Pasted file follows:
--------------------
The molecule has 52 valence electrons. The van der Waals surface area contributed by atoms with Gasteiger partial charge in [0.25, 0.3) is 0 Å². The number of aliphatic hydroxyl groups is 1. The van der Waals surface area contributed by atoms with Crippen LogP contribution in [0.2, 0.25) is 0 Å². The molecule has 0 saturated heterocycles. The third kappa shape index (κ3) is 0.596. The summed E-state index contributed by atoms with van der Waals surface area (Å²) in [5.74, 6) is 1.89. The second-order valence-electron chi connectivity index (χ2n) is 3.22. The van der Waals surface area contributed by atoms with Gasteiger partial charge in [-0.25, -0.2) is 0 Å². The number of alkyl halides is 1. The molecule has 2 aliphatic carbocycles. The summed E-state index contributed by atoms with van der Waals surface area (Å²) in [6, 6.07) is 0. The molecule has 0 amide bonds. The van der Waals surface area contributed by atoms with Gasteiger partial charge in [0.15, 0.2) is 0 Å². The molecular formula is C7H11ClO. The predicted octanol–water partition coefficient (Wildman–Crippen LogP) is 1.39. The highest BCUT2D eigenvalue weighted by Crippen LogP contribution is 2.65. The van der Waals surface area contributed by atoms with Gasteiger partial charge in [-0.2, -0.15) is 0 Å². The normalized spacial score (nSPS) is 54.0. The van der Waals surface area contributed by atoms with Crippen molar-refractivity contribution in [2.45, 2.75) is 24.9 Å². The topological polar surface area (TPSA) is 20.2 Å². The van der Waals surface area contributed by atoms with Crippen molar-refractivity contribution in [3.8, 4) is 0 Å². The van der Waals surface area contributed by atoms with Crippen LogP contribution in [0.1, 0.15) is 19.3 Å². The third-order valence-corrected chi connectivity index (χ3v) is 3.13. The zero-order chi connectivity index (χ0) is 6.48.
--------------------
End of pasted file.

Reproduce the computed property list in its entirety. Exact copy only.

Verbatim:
The molecule has 52 valence electrons. The van der Waals surface area contributed by atoms with Gasteiger partial charge in [0.25, 0.3) is 0 Å². The number of aliphatic hydroxyl groups is 1. The van der Waals surface area contributed by atoms with Crippen LogP contribution in [0.2, 0.25) is 0 Å². The molecule has 0 saturated heterocycles. The third kappa shape index (κ3) is 0.596. The summed E-state index contributed by atoms with van der Waals surface area (Å²) in [5.74, 6) is 1.89. The second-order valence-electron chi connectivity index (χ2n) is 3.22. The van der Waals surface area contributed by atoms with Gasteiger partial charge in [-0.25, -0.2) is 0 Å². The number of alkyl halides is 1. The molecule has 2 aliphatic carbocycles. The summed E-state index contributed by atoms with van der Waals surface area (Å²) in [6, 6.07) is 0. The molecule has 0 amide bonds. The van der Waals surface area contributed by atoms with Gasteiger partial charge in [0.15, 0.2) is 0 Å². The molecular formula is C7H11ClO. The predicted octanol–water partition coefficient (Wildman–Crippen LogP) is 1.39. The highest BCUT2D eigenvalue weighted by Crippen LogP contribution is 2.65. The van der Waals surface area contributed by atoms with Gasteiger partial charge in [-0.2, -0.15) is 0 Å². The normalized spacial score (nSPS) is 54.0. The van der Waals surface area contributed by atoms with Crippen molar-refractivity contribution in [2.45, 2.75) is 24.9 Å². The topological polar surface area (TPSA) is 20.2 Å². The van der Waals surface area contributed by atoms with Crippen molar-refractivity contribution in [3.8, 4) is 0 Å². The van der Waals surface area contributed by atoms with Crippen LogP contribution in [0.1, 0.15) is 19.3 Å². The third-order valence-corrected chi connectivity index (χ3v) is 3.13. The zero-order chi connectivity index (χ0) is 6.48.